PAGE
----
Why do some cakes seem to go so well on the way into the oven, but come out as disastrous sinkholes? The Food Network's Alton Brown solves the mysteries of cake-baking in the second of our series of holiday baking tips. He talks with NPR's Jennifer Ludden.
Cake-Baking Secrets from Alton Brown
Why do some cakes seem to go so well on the way into the oven, but come out as sinkhole disasters? Are there fool-proof ways to prevent a cake from imploding?
Culinary wizard Alton Brown solves the mysteries of cake-baking in the second of our series of holiday baking tips. Host of the Food Network show Good Eats, Brown is also the author of I'm Just Here for More Food. He talks with NPR's Jennifer Ludden.
Chocolate Pound Cake Recipe
I have no idea where this recipe came form, but since it calls for "sweet" milk, I have to think that it's at least forty years old, if not older. If you want to kick up the chocolate "a few notches," then consider making a slurry of the milk and cocoa powder and bringing it to a boil in the microwave (a couple of minutes does it in mine). The boiling liquid "opens up" the chocolate, giving you more bang for your nib, so to speak. That said, this cake is just dandy the way it is described below.
Note: Sweet milk is simply regular whole milk. In the days when people churned their own butter, buttermilk (the natural residue of the churned butter) was much more common on this country's tables. In fact, it was so common that many recipes – especially southern recipes – distinguished whole milk from buttermilk by referring to it as "sweet."
The Creamed Ingredient:
227 g / 8 oz. (2 sticks) Unsalted butter (softened)
595 g / 21 oz (3 cups) Sugar
The Eggs Ingredient:
5 large Eggs, beaten
9 g / 1/3 oz (2 teaspoons) Vanilla extract
The Dry Goods Ingredient:
404 g / 14 ½ oz (3 cups) All-purpose flour
18 g / 5/8 oz (6 tablespoons) Cocoa powder
3 g / < 1/8 oz (1/2 teaspoon) Baking powder
2 g / < 1/8 oz (1/8 teaspoon) Salt
The Liquid Ingredient:
227 g / 8 oz (1 cup) Sweet milk
Baker's Joy or AB's Kustom Kitchen Lube for the pan
Place an oven rack in position B and preheat the over to 325 degrees F.
Prep a 10-inch tube pan and set aside.
Assemble the batter via the Creaming Method*, alternating additions of the flour/cocoa mixture with the milk. Given the amounts involved, start with dry and end with dry.
Pour the batter into the pan and bake for 1 hour and 20 minutes until the internal temperature hits 212 degrees F, or the cake leaves the sides of the pan.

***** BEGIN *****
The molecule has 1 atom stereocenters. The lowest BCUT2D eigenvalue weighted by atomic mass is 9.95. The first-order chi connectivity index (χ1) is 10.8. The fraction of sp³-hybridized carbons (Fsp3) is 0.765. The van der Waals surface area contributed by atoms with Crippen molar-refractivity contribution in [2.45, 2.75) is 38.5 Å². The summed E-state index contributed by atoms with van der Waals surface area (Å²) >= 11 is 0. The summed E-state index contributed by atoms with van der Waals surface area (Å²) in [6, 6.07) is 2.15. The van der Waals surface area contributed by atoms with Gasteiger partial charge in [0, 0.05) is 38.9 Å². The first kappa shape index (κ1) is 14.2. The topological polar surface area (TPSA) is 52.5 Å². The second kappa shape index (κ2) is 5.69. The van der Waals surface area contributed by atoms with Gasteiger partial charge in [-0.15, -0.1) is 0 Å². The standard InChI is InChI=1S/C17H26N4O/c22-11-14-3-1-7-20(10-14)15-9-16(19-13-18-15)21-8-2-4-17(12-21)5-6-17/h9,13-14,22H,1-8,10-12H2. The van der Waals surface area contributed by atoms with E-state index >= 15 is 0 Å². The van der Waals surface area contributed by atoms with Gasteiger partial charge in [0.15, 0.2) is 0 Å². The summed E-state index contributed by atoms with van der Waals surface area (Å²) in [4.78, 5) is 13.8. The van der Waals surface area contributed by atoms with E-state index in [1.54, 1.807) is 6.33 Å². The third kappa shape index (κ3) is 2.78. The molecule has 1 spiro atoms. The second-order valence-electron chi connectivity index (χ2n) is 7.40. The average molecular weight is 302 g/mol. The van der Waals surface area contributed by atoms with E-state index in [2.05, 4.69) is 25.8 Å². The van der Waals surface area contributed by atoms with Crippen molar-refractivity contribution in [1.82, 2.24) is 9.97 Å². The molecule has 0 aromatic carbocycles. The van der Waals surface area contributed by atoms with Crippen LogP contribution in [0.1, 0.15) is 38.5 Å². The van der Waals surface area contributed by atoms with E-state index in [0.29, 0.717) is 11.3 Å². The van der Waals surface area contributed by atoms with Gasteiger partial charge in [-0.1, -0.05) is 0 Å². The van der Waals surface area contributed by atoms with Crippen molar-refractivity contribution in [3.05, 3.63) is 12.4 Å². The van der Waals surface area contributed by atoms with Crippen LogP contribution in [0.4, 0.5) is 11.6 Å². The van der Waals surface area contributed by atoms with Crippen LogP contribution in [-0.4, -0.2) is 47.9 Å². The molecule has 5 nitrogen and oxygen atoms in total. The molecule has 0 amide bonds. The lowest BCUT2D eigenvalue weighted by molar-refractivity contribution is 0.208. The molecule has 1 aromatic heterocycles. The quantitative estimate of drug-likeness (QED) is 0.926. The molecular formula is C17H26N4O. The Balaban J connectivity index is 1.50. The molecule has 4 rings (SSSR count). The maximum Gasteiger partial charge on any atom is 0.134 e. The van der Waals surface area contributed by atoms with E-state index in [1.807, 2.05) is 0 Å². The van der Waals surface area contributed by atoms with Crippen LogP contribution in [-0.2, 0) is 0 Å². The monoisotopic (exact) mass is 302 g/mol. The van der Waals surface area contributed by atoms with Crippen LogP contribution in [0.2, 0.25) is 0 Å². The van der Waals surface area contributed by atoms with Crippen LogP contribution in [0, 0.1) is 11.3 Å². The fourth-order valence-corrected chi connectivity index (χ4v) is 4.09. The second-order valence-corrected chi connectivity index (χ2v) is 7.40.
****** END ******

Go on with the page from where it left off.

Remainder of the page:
Remove the cake from the oven and allow to cool 15 minutes in the pan then turn out onto a rack to cool thoroughly.
It will keep, tightly wrapped at room temperature, for 1 week.
Yield One 10-inch cake
*Here's how the Creaming Method works:
Sift together the Dry Goods. That means any and all flours, your chemical leavening, salt and other dry spices – basically, everything but sugar.
Cream the solid fat and sugar(s), preferably with a stand mixer using the paddle attachment on medium speed, until light and fluffy. Okay, there I go using those vague terms of "light" and "fluffy." Here's when to stop: when you're no longer able to see sugar granules, but you can still feel them if you rub a bit of the creamed fat between your fingers. Although you can overcream (and you'll know that you have when your mixture moves from a smooth and homogeneous mixture to something akin to curdled milk), inadequate aeration (i.e. undercreaming) is far more common. As a rule of thumb, I like to see the volume of the fat increase by a third.
Add the eggs slowly. Many recipes call for adding eggs one at a time. I think that's kinda silly, because in most cases that means adding water (in the form of egg whites) directly to the fat. Since fats and water don't get along very well, batters mixed this way tend to come together slowly. To get around this, mix the eggs together first so that the water in the egg whites can hook up with the emulsifiers in the yolks. Add them in aj steady stream and the eggs will be absorbed in no time.
Drop the mixer speed to low and add the dry goods slowly, alternating the addition of the dry goods with any other liquid ingredients. Then stir in any bits and pieces like chocolate chips at the end.
Depending on the amount of liquid involved, the mixture produced may be a pourable batter (a cake) or a thick paste (a chocolate chip cookie). So your final step would be to pour the batter into or "drop" the cookies onto a pan and bake.
Excerpted from 'I'm Just Here for More Food,' 2004. Used by permission of Alton Brown and Stewart, Tabori & Chang.